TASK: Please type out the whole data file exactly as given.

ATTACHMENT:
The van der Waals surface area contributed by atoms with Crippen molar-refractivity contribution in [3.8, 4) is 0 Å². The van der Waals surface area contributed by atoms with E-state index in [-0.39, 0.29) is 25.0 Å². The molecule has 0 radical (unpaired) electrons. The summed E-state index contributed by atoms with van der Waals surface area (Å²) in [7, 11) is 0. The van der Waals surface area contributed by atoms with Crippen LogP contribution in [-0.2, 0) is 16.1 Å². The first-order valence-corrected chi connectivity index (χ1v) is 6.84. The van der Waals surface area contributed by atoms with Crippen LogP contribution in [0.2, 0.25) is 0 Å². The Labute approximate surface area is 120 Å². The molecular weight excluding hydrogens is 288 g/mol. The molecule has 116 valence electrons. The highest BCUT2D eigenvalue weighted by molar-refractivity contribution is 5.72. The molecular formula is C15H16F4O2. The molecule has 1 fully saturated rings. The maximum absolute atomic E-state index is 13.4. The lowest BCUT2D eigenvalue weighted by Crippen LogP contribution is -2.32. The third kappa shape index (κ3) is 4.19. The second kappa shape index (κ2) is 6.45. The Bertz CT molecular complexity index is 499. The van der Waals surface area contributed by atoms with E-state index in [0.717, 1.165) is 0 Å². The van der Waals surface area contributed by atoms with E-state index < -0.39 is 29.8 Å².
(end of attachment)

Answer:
The van der Waals surface area contributed by atoms with Crippen molar-refractivity contribution in [3.8, 4) is 0 Å². The van der Waals surface area contributed by atoms with E-state index in [-0.39, 0.29) is 25.0 Å². The molecule has 0 radical (unpaired) electrons. The summed E-state index contributed by atoms with van der Waals surface area (Å²) in [7, 11) is 0. The van der Waals surface area contributed by atoms with Crippen LogP contribution in [-0.2, 0) is 16.1 Å². The first-order valence-corrected chi connectivity index (χ1v) is 6.84. The van der Waals surface area contributed by atoms with Crippen LogP contribution in [0.2, 0.25) is 0 Å². The Labute approximate surface area is 120 Å². The molecular weight excluding hydrogens is 288 g/mol. The molecule has 116 valence electrons. The highest BCUT2D eigenvalue weighted by molar-refractivity contribution is 5.72. The molecular formula is C15H16F4O2. The molecule has 1 fully saturated rings. The maximum absolute atomic E-state index is 13.4. The lowest BCUT2D eigenvalue weighted by Crippen LogP contribution is -2.32. The third kappa shape index (κ3) is 4.19. The second kappa shape index (κ2) is 6.45. The Bertz CT molecular complexity index is 499. The van der Waals surface area contributed by atoms with E-state index in [0.717, 1.165) is 0 Å². The van der Waals surface area contributed by atoms with E-state index < -0.39 is 29.8 Å².